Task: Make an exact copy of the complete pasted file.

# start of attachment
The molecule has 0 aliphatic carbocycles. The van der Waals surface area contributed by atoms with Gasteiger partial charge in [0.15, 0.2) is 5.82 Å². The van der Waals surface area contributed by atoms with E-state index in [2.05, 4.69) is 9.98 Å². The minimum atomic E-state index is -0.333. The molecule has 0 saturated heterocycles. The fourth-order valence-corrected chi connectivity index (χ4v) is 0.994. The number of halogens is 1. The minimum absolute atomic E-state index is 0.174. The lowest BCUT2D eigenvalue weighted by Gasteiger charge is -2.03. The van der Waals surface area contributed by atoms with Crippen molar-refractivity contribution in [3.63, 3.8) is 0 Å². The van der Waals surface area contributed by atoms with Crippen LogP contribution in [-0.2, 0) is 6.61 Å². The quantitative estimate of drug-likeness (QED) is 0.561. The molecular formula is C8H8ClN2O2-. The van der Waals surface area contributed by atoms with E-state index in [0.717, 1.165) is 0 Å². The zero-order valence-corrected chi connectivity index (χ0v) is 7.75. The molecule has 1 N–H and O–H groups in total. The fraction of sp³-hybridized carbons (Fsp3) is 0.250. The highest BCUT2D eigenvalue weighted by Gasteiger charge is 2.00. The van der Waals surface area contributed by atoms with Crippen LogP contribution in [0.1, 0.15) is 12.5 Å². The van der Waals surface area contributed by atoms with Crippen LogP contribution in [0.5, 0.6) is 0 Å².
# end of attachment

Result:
The molecule has 0 aliphatic carbocycles. The van der Waals surface area contributed by atoms with Gasteiger partial charge in [0.15, 0.2) is 5.82 Å². The van der Waals surface area contributed by atoms with E-state index in [2.05, 4.69) is 9.98 Å². The minimum atomic E-state index is -0.333. The molecule has 0 saturated heterocycles. The fourth-order valence-corrected chi connectivity index (χ4v) is 0.994. The number of halogens is 1. The minimum absolute atomic E-state index is 0.174. The lowest BCUT2D eigenvalue weighted by Gasteiger charge is -2.03. The van der Waals surface area contributed by atoms with Crippen molar-refractivity contribution in [3.63, 3.8) is 0 Å². The van der Waals surface area contributed by atoms with Crippen LogP contribution in [-0.2, 0) is 6.61 Å². The quantitative estimate of drug-likeness (QED) is 0.561. The molecular formula is C8H8ClN2O2-. The van der Waals surface area contributed by atoms with E-state index in [0.717, 1.165) is 0 Å². The zero-order valence-corrected chi connectivity index (χ0v) is 7.75. The molecule has 1 N–H and O–H groups in total. The fraction of sp³-hybridized carbons (Fsp3) is 0.250. The highest BCUT2D eigenvalue weighted by Gasteiger charge is 2.00. The van der Waals surface area contributed by atoms with Crippen LogP contribution in [0.1, 0.15) is 12.5 Å². The van der Waals surface area contributed by atoms with Crippen LogP contribution in [0.5, 0.6) is 0 Å².